The temporal changes between techniques were significant differences, time from initial to peak force and time from peak force to take-off (Figure 2(c), Figure 2(d)). Furthermore, table 1 shows a positive significant correlation between time to peak force and flight height (r = 0.451**), and negative significant correlations between time from peak force to take-off and flight height (r = -0.453-**). The results indicate to some of the important variables for this phase such as the time of maximum force to takeoff (T2), when the player achieves the maximum force it stops to take advantage of this force on the time from the maximum force instant to takeoff, and the results showed that the maximum force in CMJ arm swing> CMJ no arm, while the time from the maximum force instant to takeoff the CMJ no arm> CMJ arm swing, resulting in a loss of force gained and also not to take advantage of all the energy produced. It led to a reduction in velocity at takeoff where she was in favor of CMJ arm swing, and confirms this the negative correlation between the time of maximum force to takeoff (T2) with velocity at takeoff (-0.459 at 0.01), and the decrease of T2 led to an increase in velocity and then increase in flight height because the relationship between flight height with velocity at takeoff in accordance with the projectile laws, and also a positive relationship between flight height and velocity at takeoff. So, the velocity is a determinant of CMJ height [10]. The results showed also the increase of T2 in the performance of CMJ no arm led to a decrease of flight height compared to CMJ arm swing. While the studies indicated that the arm swing lead to enhancement in the vertical jump by between 6-10% [3]. But when we compared the same variable (T2) between CMJ no arm and SJ no arm, we found this time in SJ no arm lower by 42.86%, as well as maximum force was greater by 17.2%, and though the final result of flight height for CMJ no arm by 7.89%, and is due to benefits achieved during the eccentric contraction phase of storing energy and benefit from them in concentric contraction phase, as well as the enhancement in the impulse by 2.05%, and also the work done during this phase increased by 4.47% in favor of CMJ no arm which indicates that the eccentric contraction phase contributes to increase the height more than the RFD when the player used his abilities correctly.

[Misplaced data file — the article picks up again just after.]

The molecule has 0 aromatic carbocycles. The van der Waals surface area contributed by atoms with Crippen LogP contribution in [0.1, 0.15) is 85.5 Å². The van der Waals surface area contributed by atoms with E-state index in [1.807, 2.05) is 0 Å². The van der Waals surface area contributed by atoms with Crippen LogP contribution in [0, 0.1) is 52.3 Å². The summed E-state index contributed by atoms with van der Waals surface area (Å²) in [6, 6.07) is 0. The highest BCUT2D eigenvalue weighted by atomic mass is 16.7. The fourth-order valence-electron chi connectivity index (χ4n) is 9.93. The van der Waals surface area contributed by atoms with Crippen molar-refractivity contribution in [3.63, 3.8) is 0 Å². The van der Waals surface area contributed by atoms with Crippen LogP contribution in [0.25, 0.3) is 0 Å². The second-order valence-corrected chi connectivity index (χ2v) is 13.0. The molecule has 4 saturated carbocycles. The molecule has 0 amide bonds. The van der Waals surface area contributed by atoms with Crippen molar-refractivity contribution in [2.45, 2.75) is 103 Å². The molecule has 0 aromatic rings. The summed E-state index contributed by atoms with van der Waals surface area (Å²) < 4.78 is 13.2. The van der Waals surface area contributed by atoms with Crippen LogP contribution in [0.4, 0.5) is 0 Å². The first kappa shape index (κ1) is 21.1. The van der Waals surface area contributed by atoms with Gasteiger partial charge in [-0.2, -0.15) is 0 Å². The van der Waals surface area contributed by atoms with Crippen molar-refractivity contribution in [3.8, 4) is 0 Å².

The unique finding of the present study is that the significant differences of the rate of force development in jump techniques (Figure 3(b)), in addition, table 1 shows a negative significant correlation between RFD and techniques (r = -0.466-**), and negative significant correlation between RFD and flight height (r = -0.316-*). Consequently, the results of the present study indicated to the most important biomechanical variables such as vertical velocity, Impulse, and work. This result probably accepted with the previous studies that indicated to the poor reliability of RFD [23], or non-significant between RFD and jump height [15,17,18]. And this is in contrast to previous studies reporting a greater effect of RFD on vertical jump height [11,13,14]. However, no studies in the scientific literature appear to address this negative relationship between rate of force development and jump height or jump techniques. Thus, we cannot consider the RFD as an indicator of jump height in the vertical jump.

5. Conclusions

Enhancement of vertical jump height associated with the biomechanical variables such as vertical velocity, impulse, and work especially with arm swing. The surprising result of the present study was the negative significant correlation between RFD with jump height and jump techniques. Notwithstanding, the positive significant correlation between vertical velocity, impulse, and work with jump height and jump techniques. Finally, this results emphasized the importance of velocity, impulse, and work as indicators of jump height when evaluating the vertical jump.